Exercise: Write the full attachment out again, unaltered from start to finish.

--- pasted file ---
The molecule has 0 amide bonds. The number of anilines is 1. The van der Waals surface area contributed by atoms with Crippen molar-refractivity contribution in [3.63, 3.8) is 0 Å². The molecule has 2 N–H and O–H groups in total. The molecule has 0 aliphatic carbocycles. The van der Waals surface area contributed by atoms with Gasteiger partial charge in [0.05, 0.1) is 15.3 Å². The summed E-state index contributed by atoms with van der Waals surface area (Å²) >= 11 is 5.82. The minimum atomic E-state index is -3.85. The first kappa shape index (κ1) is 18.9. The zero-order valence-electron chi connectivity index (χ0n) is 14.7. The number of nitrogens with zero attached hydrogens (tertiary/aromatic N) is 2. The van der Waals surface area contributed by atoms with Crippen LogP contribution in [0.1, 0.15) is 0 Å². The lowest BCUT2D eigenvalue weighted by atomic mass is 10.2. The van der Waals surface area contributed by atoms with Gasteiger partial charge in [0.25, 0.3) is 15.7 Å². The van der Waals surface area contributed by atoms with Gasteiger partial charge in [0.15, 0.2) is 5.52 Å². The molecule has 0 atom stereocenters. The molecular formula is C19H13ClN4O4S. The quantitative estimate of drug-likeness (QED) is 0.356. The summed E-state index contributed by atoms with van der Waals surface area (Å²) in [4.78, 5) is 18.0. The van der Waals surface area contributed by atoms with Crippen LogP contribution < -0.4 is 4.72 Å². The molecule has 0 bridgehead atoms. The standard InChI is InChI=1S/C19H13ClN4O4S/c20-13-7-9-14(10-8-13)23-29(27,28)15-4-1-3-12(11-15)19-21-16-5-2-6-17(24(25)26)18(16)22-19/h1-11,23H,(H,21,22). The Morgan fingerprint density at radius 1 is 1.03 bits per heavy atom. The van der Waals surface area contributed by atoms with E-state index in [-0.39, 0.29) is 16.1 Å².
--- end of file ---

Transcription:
The molecule has 0 amide bonds. The number of anilines is 1. The van der Waals surface area contributed by atoms with Crippen molar-refractivity contribution in [3.63, 3.8) is 0 Å². The molecule has 2 N–H and O–H groups in total. The molecule has 0 aliphatic carbocycles. The van der Waals surface area contributed by atoms with Gasteiger partial charge in [0.05, 0.1) is 15.3 Å². The summed E-state index contributed by atoms with van der Waals surface area (Å²) >= 11 is 5.82. The minimum atomic E-state index is -3.85. The first kappa shape index (κ1) is 18.9. The zero-order valence-electron chi connectivity index (χ0n) is 14.7. The number of nitrogens with zero attached hydrogens (tertiary/aromatic N) is 2. The van der Waals surface area contributed by atoms with Crippen LogP contribution in [0.1, 0.15) is 0 Å². The lowest BCUT2D eigenvalue weighted by atomic mass is 10.2. The van der Waals surface area contributed by atoms with Gasteiger partial charge in [0.25, 0.3) is 15.7 Å². The van der Waals surface area contributed by atoms with Gasteiger partial charge in [0.15, 0.2) is 5.52 Å². The molecule has 0 atom stereocenters. The molecular formula is C19H13ClN4O4S. The quantitative estimate of drug-likeness (QED) is 0.356. The summed E-state index contributed by atoms with van der Waals surface area (Å²) in [4.78, 5) is 18.0. The van der Waals surface area contributed by atoms with Crippen LogP contribution < -0.4 is 4.72 Å². The molecule has 0 bridgehead atoms. The standard InChI is InChI=1S/C19H13ClN4O4S/c20-13-7-9-14(10-8-13)23-29(27,28)15-4-1-3-12(11-15)19-21-16-5-2-6-17(24(25)26)18(16)22-19/h1-11,23H,(H,21,22). The Morgan fingerprint density at radius 1 is 1.03 bits per heavy atom. The van der Waals surface area contributed by atoms with E-state index in [-0.39, 0.29) is 16.1 Å².